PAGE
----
The purpose of this handbook is to help archivists in the United States become better acquainted with the large number of standards available for use in descriptive practice. It attempts to be both (1) an introduction, for archivists who are entering the standards arena for the first time, to the existing standards and the organizations that develop them, and (2) a reference tool for archivists who are generally familiar with the standards but need assistance in tracing sources and interconnections among available standards and their specific applications to archival practice.
The handbook is a direct result and intended as an extension of the report of the Working Group on Standards for Archival Description (WGSAD).1 The report concentrated on how and why standards are developed. It provided an intellectual framework for evaluating what existing standards are important for archival practice and what areas need further development.
This handbook has a much more practical intent: it focuses on the use of standards. Many archivists were simply overwhelmed when they first saw in the original report the long list of standards that WGSAD had identified as applicable in some way to archival description. It might be nice to know that something like ANSI Z39.19, Guidelines for Thesaurus Structure, Construction, and Use, exists, but what does a working archivist do with it in a real-world, real-time archives?
In preparing this handbook, the list of potentially useful standards grew from the report's original 105 to more than 300. In the words of one computer wag, "The marvelous thing about standards is that there are so many to choose from." Of course too many choices means no choice at all, simply chaos.
Finally, 86 of these standards were considered significant enough to warrant full entries in this handbook; some 157 more are briefly cited in the "Also of Interest" listings at the ends of each chapter or in the "Related Standards" sections of the full entries. It must be remembered that this handbook contains only those standards that might be of use in the descriptive process; the SAA Standards Board, in a separate project, has identified more than 550 standards that affect archival work in all its various aspects.2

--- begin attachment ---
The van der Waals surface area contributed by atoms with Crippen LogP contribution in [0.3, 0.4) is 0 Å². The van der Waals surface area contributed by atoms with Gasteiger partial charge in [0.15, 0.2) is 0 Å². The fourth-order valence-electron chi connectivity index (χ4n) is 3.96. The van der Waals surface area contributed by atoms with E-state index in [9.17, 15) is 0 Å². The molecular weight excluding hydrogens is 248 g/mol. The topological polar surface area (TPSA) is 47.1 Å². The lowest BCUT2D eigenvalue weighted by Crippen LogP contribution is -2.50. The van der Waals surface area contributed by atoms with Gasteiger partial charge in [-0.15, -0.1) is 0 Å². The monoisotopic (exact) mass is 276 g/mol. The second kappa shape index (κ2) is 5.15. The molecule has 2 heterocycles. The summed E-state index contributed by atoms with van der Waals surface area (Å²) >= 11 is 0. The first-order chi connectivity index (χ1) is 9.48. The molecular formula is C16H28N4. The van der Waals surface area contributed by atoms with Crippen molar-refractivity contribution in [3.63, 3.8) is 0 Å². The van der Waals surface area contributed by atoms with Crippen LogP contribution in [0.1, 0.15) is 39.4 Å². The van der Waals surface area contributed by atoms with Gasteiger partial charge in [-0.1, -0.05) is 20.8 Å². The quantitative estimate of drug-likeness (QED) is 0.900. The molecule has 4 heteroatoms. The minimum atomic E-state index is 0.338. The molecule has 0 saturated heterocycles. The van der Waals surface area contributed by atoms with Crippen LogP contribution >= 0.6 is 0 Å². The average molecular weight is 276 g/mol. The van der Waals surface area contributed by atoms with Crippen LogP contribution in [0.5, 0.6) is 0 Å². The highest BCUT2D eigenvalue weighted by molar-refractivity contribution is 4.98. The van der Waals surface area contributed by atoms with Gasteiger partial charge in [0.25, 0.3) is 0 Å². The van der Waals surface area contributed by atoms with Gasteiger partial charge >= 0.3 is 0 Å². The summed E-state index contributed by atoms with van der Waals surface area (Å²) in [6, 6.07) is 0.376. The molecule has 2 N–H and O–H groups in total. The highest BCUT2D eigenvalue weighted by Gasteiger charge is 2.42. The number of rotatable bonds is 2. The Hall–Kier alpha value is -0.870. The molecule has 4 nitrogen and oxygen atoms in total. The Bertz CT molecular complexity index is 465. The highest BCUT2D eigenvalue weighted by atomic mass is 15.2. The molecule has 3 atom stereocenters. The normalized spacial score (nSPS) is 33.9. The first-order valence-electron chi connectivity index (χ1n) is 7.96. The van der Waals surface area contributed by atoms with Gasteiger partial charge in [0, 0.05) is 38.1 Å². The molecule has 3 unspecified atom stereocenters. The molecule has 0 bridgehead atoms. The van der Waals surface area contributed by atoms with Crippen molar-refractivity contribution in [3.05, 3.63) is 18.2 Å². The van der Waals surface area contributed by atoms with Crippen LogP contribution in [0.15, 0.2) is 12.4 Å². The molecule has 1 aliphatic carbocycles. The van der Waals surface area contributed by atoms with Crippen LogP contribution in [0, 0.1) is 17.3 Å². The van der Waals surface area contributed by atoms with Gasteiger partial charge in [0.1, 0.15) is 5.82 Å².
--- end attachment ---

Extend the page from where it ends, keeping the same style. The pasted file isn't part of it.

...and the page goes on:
Several factors influenced the choice of what to cover in detail, what to present only in summary form, and what to omit.
Definition of "description." The types of standards included reflect the broad definition of description adopted by the Working Group early in its deliberations:
Archival description is the process of capturing, collating, analyzing, and organizing any information that serves to identify, manage, locate, and interpret the holdings of archival institutions and explain the contexts and records systems from which those holdings were selected.
As a result, the standards included here are applicable to every process during which information about records, repositories, staff, or users is captured, processed, or retrieved. That includes not just the production of finding aids, but also accessions documentation, container labeling, compilation of statistics, and other activities throughout the life cycle of records. WGSAD's viewpoint is consistent with a broad "systems" approach to description that has characterized much archival standards work in the U.S. during the past two decades. The introduction to Chapter 1 explores the evolution of the definition of description more fully; Chapter 13 contrasts current U.S. thinking with that in related projects internationally.
Definition of "standard". It is also important to clarify the definition of "standard." During its deliberations, WGSAD developed a three-dimensional matrix that is reproduced on page . All of the entries contained in this handbook fall under one of the three "strengths" of standards identified in that matrix: technical standards, conventions, or guidelines.
Products of consensus. The most fundamental characteristic shared by these standards--whatever their strength--is that each is the product of consensus. Most of the standards included here are the result of some kind of group effort and received broad review within their organizations or by potential users before being adopted or published. For products of official standards organizations, like the National Information Standards Organization (NISO), there are explicit procedures including formal review periods and balloting by voting members of the organization. Guidelines are more often compiled and adopted by committees of a professional organization.